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Rackham Banks: A cross dyke and Itford Hill style settlement on Rackham Hill, 900m SSE of Oldbottom Barn

A Scheduled Monument in Parham, West Sussex

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Latitude: 50.9027 / 50°54'9"N

Longitude: -0.5074 / 0°30'26"W

OS Eastings: 505050.332205

OS Northings: 112525.510163

OS Grid: TQ050125

Mapcode National: GBR GK0.BK7

Mapcode Global: FRA 96TQ.B57

Entry Name: Rackham Banks: A cross dyke and Itford Hill style settlement on Rackham Hill, 900m SSE of Oldbottom Barn

Scheduled Date: 9 November 1961

Last Amended: 11 July 1997

Source: Historic England

Source ID: 1015720

English Heritage Legacy ID: 29256

County: West Sussex

Civil Parish: Parham

Traditional County: Sussex

Lieutenancy Area (Ceremonial County): West Sussex

Church of England Parish: Parham St Peter

Church of England Diocese: Chichester


The monument includes a prehistoric cross dyke and an associated Itford Hill
style settlement situated on a chalk ridge which forms part of the Sussex
Downs. The NNE-SSW aligned cross dyke runs for c.250m across the ridge and has
a large bank up to c.3.5m high and c.12m wide flanked to the south east by a
ditch up to c.16m wide and c.2m deep. Two short sections of the earthworks
near each end of the monument have been levelled by long-term use of downland
tracks, and a third section near the centre of the dyke has been partly
levelled by past modern agricultural activity. The north western edge of the
bank has also been partly disturbed by modern ploughing.
The associated Itford Hill style settlement abuts the central section of the
cross dyke on its north western side. It is represented by an east-west
aligned, oval enclosure which survives as a hollow measuring c.40m by c.25m,
bisected by a low, north-south aligned bank. Records suggest that the
enclosure was originally bounded by a bank and external ditch, although these
have been levelled by modern ploughing. Analysis of a pottery sherd discovered
during part excavation of the enclosure in 1929 has suggested that the
settlement was occupied during the Late Bronze Age/Early Iron Age.
The modern fences which cross the monument are excluded from the scheduling,
although the ground beneath them is included.

The site of the monument is shown on the attached map extract.
It includes a 2 metre boundary around the archaeological features,
considered to be essential for the monument's support and preservation.

Source: Historic England

Reasons for Scheduling

Cross dykes are substantial linear earthworks typically between 0.2km and 1km
long and comprising one or more ditches arranged beside and parallel to one or
more banks. They generally occur in upland situations, running across ridges
and spurs. They are recognised as earthworks or as cropmarks on aerial
photographs, or as combinations of both. The evidence of excavation and
analogy with associated monuments demonstrates that their construction spans
the millennium from the Middle Bronze Age, although they may have been re-used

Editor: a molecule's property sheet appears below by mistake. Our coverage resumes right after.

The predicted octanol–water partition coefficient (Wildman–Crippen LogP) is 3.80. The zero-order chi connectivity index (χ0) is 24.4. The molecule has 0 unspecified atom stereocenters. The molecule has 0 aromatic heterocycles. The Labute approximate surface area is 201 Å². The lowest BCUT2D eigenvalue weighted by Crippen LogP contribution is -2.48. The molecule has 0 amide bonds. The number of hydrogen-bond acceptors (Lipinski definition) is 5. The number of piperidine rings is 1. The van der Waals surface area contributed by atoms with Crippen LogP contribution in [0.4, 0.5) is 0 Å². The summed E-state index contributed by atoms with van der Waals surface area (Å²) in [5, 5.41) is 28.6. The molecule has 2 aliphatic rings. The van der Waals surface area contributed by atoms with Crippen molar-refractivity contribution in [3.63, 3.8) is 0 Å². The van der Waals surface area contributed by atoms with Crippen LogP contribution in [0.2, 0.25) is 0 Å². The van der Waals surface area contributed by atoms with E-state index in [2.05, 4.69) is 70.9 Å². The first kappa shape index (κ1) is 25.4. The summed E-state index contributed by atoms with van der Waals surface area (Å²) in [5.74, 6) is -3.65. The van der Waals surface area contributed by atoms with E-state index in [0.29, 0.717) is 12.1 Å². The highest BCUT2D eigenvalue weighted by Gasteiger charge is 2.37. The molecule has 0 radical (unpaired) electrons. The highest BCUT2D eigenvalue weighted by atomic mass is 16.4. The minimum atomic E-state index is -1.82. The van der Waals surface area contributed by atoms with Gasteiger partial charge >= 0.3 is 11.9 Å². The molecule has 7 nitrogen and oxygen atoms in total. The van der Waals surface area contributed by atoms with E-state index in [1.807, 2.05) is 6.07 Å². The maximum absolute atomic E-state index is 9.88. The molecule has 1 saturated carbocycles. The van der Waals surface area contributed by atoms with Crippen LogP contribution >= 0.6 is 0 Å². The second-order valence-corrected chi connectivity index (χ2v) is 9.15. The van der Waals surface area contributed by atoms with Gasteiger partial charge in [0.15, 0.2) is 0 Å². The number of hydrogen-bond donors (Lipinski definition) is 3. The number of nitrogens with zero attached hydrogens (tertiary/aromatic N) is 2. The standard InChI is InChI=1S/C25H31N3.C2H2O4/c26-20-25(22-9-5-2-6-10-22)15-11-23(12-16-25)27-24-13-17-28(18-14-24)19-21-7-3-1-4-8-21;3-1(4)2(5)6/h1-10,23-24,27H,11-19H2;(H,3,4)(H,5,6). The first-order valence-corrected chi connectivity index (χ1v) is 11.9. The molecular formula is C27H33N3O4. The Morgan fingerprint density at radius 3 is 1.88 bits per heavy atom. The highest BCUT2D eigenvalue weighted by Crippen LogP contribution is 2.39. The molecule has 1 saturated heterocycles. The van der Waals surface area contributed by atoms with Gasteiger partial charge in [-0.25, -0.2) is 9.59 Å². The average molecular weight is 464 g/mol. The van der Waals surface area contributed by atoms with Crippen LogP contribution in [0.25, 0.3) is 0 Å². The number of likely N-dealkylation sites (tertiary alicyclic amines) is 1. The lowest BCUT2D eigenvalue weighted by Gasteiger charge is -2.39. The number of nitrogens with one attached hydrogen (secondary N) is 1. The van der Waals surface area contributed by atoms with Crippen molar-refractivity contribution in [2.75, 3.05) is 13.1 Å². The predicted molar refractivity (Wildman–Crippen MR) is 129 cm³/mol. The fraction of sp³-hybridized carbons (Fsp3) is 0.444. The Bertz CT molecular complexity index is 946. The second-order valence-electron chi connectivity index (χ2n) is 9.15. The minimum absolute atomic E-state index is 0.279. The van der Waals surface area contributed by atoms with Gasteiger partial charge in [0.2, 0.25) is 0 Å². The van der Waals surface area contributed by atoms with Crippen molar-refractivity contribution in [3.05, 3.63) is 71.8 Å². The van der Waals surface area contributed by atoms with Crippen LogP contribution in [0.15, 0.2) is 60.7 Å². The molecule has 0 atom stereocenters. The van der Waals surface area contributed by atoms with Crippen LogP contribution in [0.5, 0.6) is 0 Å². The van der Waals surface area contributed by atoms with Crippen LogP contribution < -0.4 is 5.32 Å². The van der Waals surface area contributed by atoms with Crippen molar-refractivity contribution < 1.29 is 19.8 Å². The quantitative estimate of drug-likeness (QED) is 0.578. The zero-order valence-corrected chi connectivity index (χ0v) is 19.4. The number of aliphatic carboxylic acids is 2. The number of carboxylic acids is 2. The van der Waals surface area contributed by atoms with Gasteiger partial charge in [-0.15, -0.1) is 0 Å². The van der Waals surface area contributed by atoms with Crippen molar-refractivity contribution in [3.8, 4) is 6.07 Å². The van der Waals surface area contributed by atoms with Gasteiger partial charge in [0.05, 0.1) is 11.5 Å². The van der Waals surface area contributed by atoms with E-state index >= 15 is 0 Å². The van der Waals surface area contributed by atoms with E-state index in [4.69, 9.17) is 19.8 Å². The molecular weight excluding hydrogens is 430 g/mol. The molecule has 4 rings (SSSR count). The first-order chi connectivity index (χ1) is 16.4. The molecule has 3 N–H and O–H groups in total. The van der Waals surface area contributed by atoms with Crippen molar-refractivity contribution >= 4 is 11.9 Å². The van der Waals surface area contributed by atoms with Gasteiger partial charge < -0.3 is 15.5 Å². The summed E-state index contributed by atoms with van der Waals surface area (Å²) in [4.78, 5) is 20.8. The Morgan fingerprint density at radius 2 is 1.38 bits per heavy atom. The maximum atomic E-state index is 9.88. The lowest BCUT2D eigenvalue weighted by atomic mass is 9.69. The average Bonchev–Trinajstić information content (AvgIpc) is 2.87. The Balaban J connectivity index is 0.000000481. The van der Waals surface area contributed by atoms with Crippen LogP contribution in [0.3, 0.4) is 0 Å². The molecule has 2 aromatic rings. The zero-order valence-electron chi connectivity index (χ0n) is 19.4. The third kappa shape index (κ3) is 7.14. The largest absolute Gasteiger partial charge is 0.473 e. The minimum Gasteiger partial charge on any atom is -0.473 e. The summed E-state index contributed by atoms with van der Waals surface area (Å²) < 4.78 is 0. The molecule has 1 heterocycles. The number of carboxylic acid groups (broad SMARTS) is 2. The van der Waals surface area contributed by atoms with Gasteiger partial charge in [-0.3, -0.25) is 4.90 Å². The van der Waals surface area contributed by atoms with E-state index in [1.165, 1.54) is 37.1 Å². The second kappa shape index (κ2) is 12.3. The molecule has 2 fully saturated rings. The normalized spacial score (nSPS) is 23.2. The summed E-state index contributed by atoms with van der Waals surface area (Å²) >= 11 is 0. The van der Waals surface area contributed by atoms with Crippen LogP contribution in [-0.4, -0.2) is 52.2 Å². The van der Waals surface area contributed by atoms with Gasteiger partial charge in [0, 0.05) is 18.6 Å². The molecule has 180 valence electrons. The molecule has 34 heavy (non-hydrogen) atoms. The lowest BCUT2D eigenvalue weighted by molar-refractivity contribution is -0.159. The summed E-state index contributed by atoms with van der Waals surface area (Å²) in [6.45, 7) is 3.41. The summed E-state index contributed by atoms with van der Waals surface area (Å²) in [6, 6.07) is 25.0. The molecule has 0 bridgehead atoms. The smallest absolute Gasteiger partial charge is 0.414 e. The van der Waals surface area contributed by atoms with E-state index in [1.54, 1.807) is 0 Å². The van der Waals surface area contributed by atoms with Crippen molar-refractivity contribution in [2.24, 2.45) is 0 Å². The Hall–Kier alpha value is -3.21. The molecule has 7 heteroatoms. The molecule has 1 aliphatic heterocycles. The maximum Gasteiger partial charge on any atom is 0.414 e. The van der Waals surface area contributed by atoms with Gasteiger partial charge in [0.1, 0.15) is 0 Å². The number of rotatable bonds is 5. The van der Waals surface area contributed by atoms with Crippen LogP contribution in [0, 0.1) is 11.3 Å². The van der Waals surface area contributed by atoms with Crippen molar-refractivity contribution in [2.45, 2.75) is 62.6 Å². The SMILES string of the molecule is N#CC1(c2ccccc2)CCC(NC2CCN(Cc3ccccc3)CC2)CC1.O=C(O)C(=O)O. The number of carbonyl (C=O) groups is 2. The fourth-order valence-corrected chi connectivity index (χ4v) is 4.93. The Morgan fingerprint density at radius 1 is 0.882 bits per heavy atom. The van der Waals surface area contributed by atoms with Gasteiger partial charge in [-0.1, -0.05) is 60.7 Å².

later. Current information favours the view that they were used as territorial
boundary markers, probably demarcating land allotment within communities,
although they may also have been used as trackways, cattle droveways or
defensive earthworks. Cross dykes are one of the few monument types which
illustrate how land was divided up in the prehistoric period. They are of
considerable importance for any analysis of settlement and land use in the
Bronze Age. Very few have survived to the present day and hence all well-
preserved examples are considered to be of national importance.

Itford Hill style settlements are small domestic settlements of one to three
households, usually covering an area of between 1ha and 3ha, comprising a
series of small banked compounds set back to back. The compounds are
frequently associated with tracks and hollow ways which link the settlements
to field systems, and round barrow cemeteries are often nearby. The
settlements date to the Late Bronze Age (tenth to eighth centuries BC).
Excavated examples have shown that the compounds usually contain circular
wooden buildings varying in diameter from 3m to 8m, with entrance porches.
Associated with these structures would have been a series of working areas and
fenced compounds; small ponds have also been found. Finds, including
loomweights and carbonised grain, provide evidence for the practice of a mixed
farming economy. Itford Hill style settlements are found in southern England,
principally on the chalk downland of Sussex where Itford Hill itself is
located. They are a rare monument type, with less than 20 examples known
nationally. All examples with surviving remains are considered to be of
national importance.
The cross dyke and Itford Hill style settlement, together known as Rackham
Banks, survive well, despite some damage by later trackways and agricultural
activity. Part excavation has shown that the settlement contains
archaeological and environmental remains relating to its construction and use,
and the cross dyke is a particularly impressive and well preserved example of
its kind. Rackham Banks forms part of a dispersed group of broadly
contemporary monuments situated along the ridge, providing important evidence
for the relationship between burial practices, settlement and land division in
this area of downland during the later prehistoric period.

Source: Historic England


Books and journals
Curwen, E, Allcroft, A, 'Sussex Archaeological Collections' in Rackham Bank and Earthwork, , Vol. 73, (1932), 169-186

Source: Historic England

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